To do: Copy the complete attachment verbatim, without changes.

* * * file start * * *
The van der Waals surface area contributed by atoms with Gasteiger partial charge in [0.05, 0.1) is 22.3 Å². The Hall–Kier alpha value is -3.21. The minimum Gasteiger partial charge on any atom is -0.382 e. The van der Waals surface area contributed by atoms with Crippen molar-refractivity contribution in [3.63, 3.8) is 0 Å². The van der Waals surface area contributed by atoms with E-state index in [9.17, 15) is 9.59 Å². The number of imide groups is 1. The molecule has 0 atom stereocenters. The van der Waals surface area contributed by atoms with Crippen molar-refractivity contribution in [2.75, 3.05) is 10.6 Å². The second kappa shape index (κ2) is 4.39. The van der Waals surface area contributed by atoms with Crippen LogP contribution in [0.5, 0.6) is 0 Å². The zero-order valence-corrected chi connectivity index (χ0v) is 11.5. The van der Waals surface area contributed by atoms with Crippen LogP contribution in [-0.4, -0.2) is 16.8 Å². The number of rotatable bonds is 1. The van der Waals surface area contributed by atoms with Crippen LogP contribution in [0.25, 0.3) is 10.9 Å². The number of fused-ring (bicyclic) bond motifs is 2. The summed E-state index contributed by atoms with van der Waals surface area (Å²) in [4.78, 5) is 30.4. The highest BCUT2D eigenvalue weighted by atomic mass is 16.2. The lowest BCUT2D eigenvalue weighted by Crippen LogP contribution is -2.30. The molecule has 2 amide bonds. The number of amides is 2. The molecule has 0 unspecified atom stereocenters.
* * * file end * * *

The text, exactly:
The van der Waals surface area contributed by atoms with Gasteiger partial charge in [0.05, 0.1) is 22.3 Å². The Hall–Kier alpha value is -3.21. The minimum Gasteiger partial charge on any atom is -0.382 e. The van der Waals surface area contributed by atoms with Crippen molar-refractivity contribution in [3.63, 3.8) is 0 Å². The van der Waals surface area contributed by atoms with E-state index in [9.17, 15) is 9.59 Å². The number of imide groups is 1. The molecule has 0 atom stereocenters. The van der Waals surface area contributed by atoms with Crippen molar-refractivity contribution in [2.75, 3.05) is 10.6 Å². The second kappa shape index (κ2) is 4.39. The van der Waals surface area contributed by atoms with Crippen LogP contribution in [0.5, 0.6) is 0 Å². The zero-order valence-corrected chi connectivity index (χ0v) is 11.5. The van der Waals surface area contributed by atoms with Crippen LogP contribution in [-0.4, -0.2) is 16.8 Å². The number of rotatable bonds is 1. The van der Waals surface area contributed by atoms with Crippen LogP contribution in [0.25, 0.3) is 10.9 Å². The number of fused-ring (bicyclic) bond motifs is 2. The summed E-state index contributed by atoms with van der Waals surface area (Å²) in [4.78, 5) is 30.4. The highest BCUT2D eigenvalue weighted by atomic mass is 16.2. The lowest BCUT2D eigenvalue weighted by Crippen LogP contribution is -2.30. The molecule has 2 amide bonds. The number of amides is 2. The molecule has 0 unspecified atom stereocenters.